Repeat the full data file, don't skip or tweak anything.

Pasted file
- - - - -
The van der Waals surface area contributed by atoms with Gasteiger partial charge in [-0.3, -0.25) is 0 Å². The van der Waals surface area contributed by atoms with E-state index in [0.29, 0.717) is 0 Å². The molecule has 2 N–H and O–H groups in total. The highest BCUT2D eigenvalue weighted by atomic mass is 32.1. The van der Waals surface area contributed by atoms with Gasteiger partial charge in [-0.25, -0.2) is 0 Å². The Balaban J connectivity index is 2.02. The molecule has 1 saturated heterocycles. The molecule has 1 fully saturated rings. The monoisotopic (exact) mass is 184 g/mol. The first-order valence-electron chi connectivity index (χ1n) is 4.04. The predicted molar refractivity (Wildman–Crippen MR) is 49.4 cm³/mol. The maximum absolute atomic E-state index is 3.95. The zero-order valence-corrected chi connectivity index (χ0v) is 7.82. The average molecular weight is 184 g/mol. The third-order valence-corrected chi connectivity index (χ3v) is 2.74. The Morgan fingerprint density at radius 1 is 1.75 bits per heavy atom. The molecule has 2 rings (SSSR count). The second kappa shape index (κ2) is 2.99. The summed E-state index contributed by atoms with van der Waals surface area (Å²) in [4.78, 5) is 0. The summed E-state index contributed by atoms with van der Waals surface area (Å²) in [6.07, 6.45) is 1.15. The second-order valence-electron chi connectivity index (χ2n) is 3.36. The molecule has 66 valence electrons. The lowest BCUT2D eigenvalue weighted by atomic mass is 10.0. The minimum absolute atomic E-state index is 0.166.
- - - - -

The van der Waals surface area contributed by atoms with Gasteiger partial charge in [-0.3, -0.25) is 0 Å². The van der Waals surface area contributed by atoms with E-state index in [0.29, 0.717) is 0 Å². The molecule has 2 N–H and O–H groups in total. The highest BCUT2D eigenvalue weighted by atomic mass is 32.1. The van der Waals surface area contributed by atoms with Gasteiger partial charge in [-0.25, -0.2) is 0 Å². The Balaban J connectivity index is 2.02. The molecule has 1 saturated heterocycles. The molecule has 1 fully saturated rings. The monoisotopic (exact) mass is 184 g/mol. The first-order valence-electron chi connectivity index (χ1n) is 4.04. The predicted molar refractivity (Wildman–Crippen MR) is 49.4 cm³/mol. The maximum absolute atomic E-state index is 3.95. The zero-order valence-corrected chi connectivity index (χ0v) is 7.82. The average molecular weight is 184 g/mol. The third-order valence-corrected chi connectivity index (χ3v) is 2.74. The Morgan fingerprint density at radius 1 is 1.75 bits per heavy atom. The molecule has 2 rings (SSSR count). The second kappa shape index (κ2) is 2.99. The summed E-state index contributed by atoms with van der Waals surface area (Å²) in [4.78, 5) is 0. The summed E-state index contributed by atoms with van der Waals surface area (Å²) in [6.07, 6.45) is 1.15. The second-order valence-electron chi connectivity index (χ2n) is 3.36. The molecule has 66 valence electrons. The lowest BCUT2D eigenvalue weighted by atomic mass is 10.0. The minimum absolute atomic E-state index is 0.166.